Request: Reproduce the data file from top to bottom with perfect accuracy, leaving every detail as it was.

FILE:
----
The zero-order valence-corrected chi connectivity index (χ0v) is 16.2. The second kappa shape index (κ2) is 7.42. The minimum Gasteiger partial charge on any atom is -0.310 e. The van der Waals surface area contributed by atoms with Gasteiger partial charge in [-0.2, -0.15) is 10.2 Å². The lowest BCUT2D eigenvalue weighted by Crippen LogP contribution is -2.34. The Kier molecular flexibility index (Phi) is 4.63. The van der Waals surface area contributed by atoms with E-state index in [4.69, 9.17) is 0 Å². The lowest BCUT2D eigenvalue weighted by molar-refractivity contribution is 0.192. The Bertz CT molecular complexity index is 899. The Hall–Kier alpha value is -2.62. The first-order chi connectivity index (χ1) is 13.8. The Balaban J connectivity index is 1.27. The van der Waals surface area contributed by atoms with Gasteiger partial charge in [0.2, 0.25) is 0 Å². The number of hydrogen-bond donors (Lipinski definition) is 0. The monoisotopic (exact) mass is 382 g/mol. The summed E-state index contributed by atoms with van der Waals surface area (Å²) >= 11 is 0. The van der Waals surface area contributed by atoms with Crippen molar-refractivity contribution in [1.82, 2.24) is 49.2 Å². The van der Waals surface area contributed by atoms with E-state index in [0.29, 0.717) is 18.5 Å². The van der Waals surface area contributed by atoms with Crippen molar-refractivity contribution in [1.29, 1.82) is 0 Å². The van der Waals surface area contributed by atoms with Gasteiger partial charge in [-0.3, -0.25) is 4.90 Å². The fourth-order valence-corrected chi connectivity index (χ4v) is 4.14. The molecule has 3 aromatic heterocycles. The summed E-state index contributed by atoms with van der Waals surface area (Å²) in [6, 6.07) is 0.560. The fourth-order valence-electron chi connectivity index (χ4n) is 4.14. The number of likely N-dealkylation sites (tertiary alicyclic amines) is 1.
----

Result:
The zero-order valence-corrected chi connectivity index (χ0v) is 16.2. The second kappa shape index (κ2) is 7.42. The minimum Gasteiger partial charge on any atom is -0.310 e. The van der Waals surface area contributed by atoms with Gasteiger partial charge in [-0.2, -0.15) is 10.2 Å². The lowest BCUT2D eigenvalue weighted by Crippen LogP contribution is -2.34. The Kier molecular flexibility index (Phi) is 4.63. The van der Waals surface area contributed by atoms with E-state index in [4.69, 9.17) is 0 Å². The lowest BCUT2D eigenvalue weighted by molar-refractivity contribution is 0.192. The Bertz CT molecular complexity index is 899. The Hall–Kier alpha value is -2.62. The first-order chi connectivity index (χ1) is 13.8. The Balaban J connectivity index is 1.27. The van der Waals surface area contributed by atoms with Gasteiger partial charge in [0.2, 0.25) is 0 Å². The number of hydrogen-bond donors (Lipinski definition) is 0. The monoisotopic (exact) mass is 382 g/mol. The summed E-state index contributed by atoms with van der Waals surface area (Å²) >= 11 is 0. The van der Waals surface area contributed by atoms with Crippen molar-refractivity contribution in [1.82, 2.24) is 49.2 Å². The van der Waals surface area contributed by atoms with E-state index in [0.29, 0.717) is 18.5 Å². The van der Waals surface area contributed by atoms with Crippen molar-refractivity contribution in [1.29, 1.82) is 0 Å². The van der Waals surface area contributed by atoms with Gasteiger partial charge in [-0.3, -0.25) is 4.90 Å². The fourth-order valence-corrected chi connectivity index (χ4v) is 4.14. The molecule has 3 aromatic heterocycles. The summed E-state index contributed by atoms with van der Waals surface area (Å²) in [6, 6.07) is 0.560. The fourth-order valence-electron chi connectivity index (χ4n) is 4.14. The number of likely N-dealkylation sites (tertiary alicyclic amines) is 1.